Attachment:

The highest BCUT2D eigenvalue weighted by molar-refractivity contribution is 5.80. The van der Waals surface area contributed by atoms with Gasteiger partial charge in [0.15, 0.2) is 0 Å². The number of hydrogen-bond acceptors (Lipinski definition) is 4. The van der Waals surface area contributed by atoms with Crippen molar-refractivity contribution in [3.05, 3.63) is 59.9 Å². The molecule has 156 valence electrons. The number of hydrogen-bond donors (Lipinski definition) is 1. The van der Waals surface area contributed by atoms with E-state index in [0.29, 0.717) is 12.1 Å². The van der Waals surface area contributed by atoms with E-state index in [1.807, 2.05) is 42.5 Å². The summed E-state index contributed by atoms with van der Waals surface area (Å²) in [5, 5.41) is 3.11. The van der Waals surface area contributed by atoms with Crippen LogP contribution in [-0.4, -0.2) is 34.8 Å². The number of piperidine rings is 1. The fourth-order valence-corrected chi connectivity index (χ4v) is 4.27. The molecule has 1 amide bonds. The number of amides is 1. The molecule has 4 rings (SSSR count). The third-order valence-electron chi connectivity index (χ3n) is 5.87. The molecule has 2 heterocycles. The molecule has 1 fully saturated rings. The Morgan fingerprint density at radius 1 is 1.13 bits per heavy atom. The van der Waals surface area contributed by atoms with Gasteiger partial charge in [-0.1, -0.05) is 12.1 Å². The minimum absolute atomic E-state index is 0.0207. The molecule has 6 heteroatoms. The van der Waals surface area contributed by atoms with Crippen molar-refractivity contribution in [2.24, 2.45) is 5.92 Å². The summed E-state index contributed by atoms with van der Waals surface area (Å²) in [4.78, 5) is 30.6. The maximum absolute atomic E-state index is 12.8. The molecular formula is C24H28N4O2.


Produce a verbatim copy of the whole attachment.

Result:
The highest BCUT2D eigenvalue weighted by molar-refractivity contribution is 5.80. The van der Waals surface area contributed by atoms with Gasteiger partial charge in [0.15, 0.2) is 0 Å². The number of hydrogen-bond acceptors (Lipinski definition) is 4. The van der Waals surface area contributed by atoms with Crippen molar-refractivity contribution in [3.05, 3.63) is 59.9 Å². The molecule has 156 valence electrons. The number of hydrogen-bond donors (Lipinski definition) is 1. The van der Waals surface area contributed by atoms with E-state index in [0.29, 0.717) is 12.1 Å². The van der Waals surface area contributed by atoms with E-state index in [1.807, 2.05) is 42.5 Å². The summed E-state index contributed by atoms with van der Waals surface area (Å²) in [5, 5.41) is 3.11. The van der Waals surface area contributed by atoms with Crippen LogP contribution in [-0.4, -0.2) is 34.8 Å². The number of piperidine rings is 1. The fourth-order valence-corrected chi connectivity index (χ4v) is 4.27. The molecule has 1 amide bonds. The number of amides is 1. The molecule has 4 rings (SSSR count). The third-order valence-electron chi connectivity index (χ3n) is 5.87. The molecule has 2 heterocycles. The molecule has 1 fully saturated rings. The Morgan fingerprint density at radius 1 is 1.13 bits per heavy atom. The van der Waals surface area contributed by atoms with Gasteiger partial charge in [-0.1, -0.05) is 12.1 Å². The minimum absolute atomic E-state index is 0.0207. The molecule has 6 heteroatoms. The van der Waals surface area contributed by atoms with Crippen molar-refractivity contribution in [2.24, 2.45) is 5.92 Å². The summed E-state index contributed by atoms with van der Waals surface area (Å²) in [4.78, 5) is 30.6. The maximum absolute atomic E-state index is 12.8. The molecular formula is C24H28N4O2.